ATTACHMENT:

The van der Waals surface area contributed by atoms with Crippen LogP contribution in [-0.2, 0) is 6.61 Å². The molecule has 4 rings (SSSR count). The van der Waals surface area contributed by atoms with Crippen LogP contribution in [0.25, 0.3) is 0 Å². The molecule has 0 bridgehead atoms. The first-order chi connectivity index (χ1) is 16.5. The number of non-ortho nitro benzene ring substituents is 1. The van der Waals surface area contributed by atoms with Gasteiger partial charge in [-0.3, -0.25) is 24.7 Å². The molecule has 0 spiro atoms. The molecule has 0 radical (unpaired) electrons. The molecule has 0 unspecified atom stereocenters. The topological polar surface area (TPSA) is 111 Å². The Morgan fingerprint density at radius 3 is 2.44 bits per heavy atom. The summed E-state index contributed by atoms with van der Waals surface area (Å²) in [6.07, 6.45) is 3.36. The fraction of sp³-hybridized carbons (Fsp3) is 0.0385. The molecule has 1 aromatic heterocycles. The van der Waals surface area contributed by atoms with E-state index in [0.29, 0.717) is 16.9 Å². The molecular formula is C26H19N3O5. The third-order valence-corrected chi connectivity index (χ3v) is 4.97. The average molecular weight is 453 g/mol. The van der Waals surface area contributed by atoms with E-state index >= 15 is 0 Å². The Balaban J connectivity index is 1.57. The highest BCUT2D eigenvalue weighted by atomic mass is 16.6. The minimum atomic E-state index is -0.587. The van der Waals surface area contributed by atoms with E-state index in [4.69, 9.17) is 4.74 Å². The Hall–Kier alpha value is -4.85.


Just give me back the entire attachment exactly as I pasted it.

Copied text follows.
The van der Waals surface area contributed by atoms with Crippen LogP contribution in [-0.2, 0) is 6.61 Å². The molecule has 4 rings (SSSR count). The van der Waals surface area contributed by atoms with Crippen LogP contribution in [0.25, 0.3) is 0 Å². The molecule has 0 bridgehead atoms. The first-order chi connectivity index (χ1) is 16.5. The number of non-ortho nitro benzene ring substituents is 1. The van der Waals surface area contributed by atoms with Gasteiger partial charge in [-0.3, -0.25) is 24.7 Å². The molecule has 0 spiro atoms. The molecule has 0 radical (unpaired) electrons. The molecule has 0 unspecified atom stereocenters. The topological polar surface area (TPSA) is 111 Å². The Morgan fingerprint density at radius 3 is 2.44 bits per heavy atom. The summed E-state index contributed by atoms with van der Waals surface area (Å²) in [6.07, 6.45) is 3.36. The fraction of sp³-hybridized carbons (Fsp3) is 0.0385. The molecule has 1 aromatic heterocycles. The van der Waals surface area contributed by atoms with E-state index in [0.29, 0.717) is 16.9 Å². The molecular formula is C26H19N3O5. The third-order valence-corrected chi connectivity index (χ3v) is 4.97. The average molecular weight is 453 g/mol. The van der Waals surface area contributed by atoms with E-state index >= 15 is 0 Å². The Balaban J connectivity index is 1.57. The highest BCUT2D eigenvalue weighted by atomic mass is 16.6. The minimum atomic E-state index is -0.587. The van der Waals surface area contributed by atoms with E-state index in [4.69, 9.17) is 4.74 Å². The Hall–Kier alpha value is -4.85.